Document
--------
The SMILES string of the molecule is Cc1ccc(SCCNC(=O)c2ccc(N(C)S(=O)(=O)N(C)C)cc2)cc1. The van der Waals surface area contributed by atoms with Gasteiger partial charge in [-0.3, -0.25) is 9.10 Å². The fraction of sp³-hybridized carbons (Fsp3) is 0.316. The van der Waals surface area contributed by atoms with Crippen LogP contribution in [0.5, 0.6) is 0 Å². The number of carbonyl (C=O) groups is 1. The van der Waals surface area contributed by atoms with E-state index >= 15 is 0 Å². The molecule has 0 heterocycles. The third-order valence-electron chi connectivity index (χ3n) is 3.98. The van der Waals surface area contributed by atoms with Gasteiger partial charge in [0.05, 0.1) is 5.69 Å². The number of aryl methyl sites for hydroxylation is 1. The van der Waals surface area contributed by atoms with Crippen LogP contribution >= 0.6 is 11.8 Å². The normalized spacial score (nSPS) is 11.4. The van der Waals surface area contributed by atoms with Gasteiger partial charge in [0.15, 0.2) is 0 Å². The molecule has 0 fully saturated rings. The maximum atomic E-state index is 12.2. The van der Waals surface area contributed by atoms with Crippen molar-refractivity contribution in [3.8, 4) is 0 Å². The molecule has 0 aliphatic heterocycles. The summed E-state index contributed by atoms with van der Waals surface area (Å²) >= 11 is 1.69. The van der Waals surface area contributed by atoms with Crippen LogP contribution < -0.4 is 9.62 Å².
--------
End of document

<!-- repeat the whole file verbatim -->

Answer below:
The SMILES string of the molecule is Cc1ccc(SCCNC(=O)c2ccc(N(C)S(=O)(=O)N(C)C)cc2)cc1. The van der Waals surface area contributed by atoms with Gasteiger partial charge in [-0.3, -0.25) is 9.10 Å². The fraction of sp³-hybridized carbons (Fsp3) is 0.316. The van der Waals surface area contributed by atoms with Crippen LogP contribution in [0.5, 0.6) is 0 Å². The number of carbonyl (C=O) groups is 1. The van der Waals surface area contributed by atoms with E-state index >= 15 is 0 Å². The molecule has 0 heterocycles. The third-order valence-electron chi connectivity index (χ3n) is 3.98. The van der Waals surface area contributed by atoms with Gasteiger partial charge in [0.05, 0.1) is 5.69 Å². The number of aryl methyl sites for hydroxylation is 1. The van der Waals surface area contributed by atoms with Crippen LogP contribution >= 0.6 is 11.8 Å². The normalized spacial score (nSPS) is 11.4. The van der Waals surface area contributed by atoms with Gasteiger partial charge in [0.15, 0.2) is 0 Å². The molecule has 0 fully saturated rings. The maximum atomic E-state index is 12.2. The van der Waals surface area contributed by atoms with Crippen molar-refractivity contribution in [3.8, 4) is 0 Å². The molecule has 0 aliphatic heterocycles. The summed E-state index contributed by atoms with van der Waals surface area (Å²) >= 11 is 1.69. The van der Waals surface area contributed by atoms with Crippen LogP contribution < -0.4 is 9.62 Å².